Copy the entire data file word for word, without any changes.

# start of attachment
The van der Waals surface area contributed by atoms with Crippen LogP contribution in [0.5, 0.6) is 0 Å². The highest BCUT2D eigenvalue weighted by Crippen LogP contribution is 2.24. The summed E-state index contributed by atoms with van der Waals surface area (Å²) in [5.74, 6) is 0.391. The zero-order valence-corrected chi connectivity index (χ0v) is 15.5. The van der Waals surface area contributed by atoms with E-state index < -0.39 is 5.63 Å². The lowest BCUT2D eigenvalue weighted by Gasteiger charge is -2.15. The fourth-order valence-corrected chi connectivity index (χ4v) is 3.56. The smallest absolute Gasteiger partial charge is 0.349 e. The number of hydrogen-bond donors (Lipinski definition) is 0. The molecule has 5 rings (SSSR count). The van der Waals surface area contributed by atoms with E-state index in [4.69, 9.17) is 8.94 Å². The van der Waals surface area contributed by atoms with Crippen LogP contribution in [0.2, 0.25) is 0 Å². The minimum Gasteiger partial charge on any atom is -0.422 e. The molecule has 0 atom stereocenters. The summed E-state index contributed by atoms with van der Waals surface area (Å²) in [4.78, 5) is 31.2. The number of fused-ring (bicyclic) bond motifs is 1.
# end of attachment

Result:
The van der Waals surface area contributed by atoms with Crippen LogP contribution in [0.5, 0.6) is 0 Å². The highest BCUT2D eigenvalue weighted by Crippen LogP contribution is 2.24. The summed E-state index contributed by atoms with van der Waals surface area (Å²) in [5.74, 6) is 0.391. The zero-order valence-corrected chi connectivity index (χ0v) is 15.5. The van der Waals surface area contributed by atoms with E-state index < -0.39 is 5.63 Å². The lowest BCUT2D eigenvalue weighted by Gasteiger charge is -2.15. The fourth-order valence-corrected chi connectivity index (χ4v) is 3.56. The smallest absolute Gasteiger partial charge is 0.349 e. The number of hydrogen-bond donors (Lipinski definition) is 0. The molecule has 5 rings (SSSR count). The van der Waals surface area contributed by atoms with E-state index in [4.69, 9.17) is 8.94 Å². The van der Waals surface area contributed by atoms with Crippen LogP contribution in [0.2, 0.25) is 0 Å². The minimum Gasteiger partial charge on any atom is -0.422 e. The molecule has 0 atom stereocenters. The summed E-state index contributed by atoms with van der Waals surface area (Å²) in [4.78, 5) is 31.2. The number of fused-ring (bicyclic) bond motifs is 1.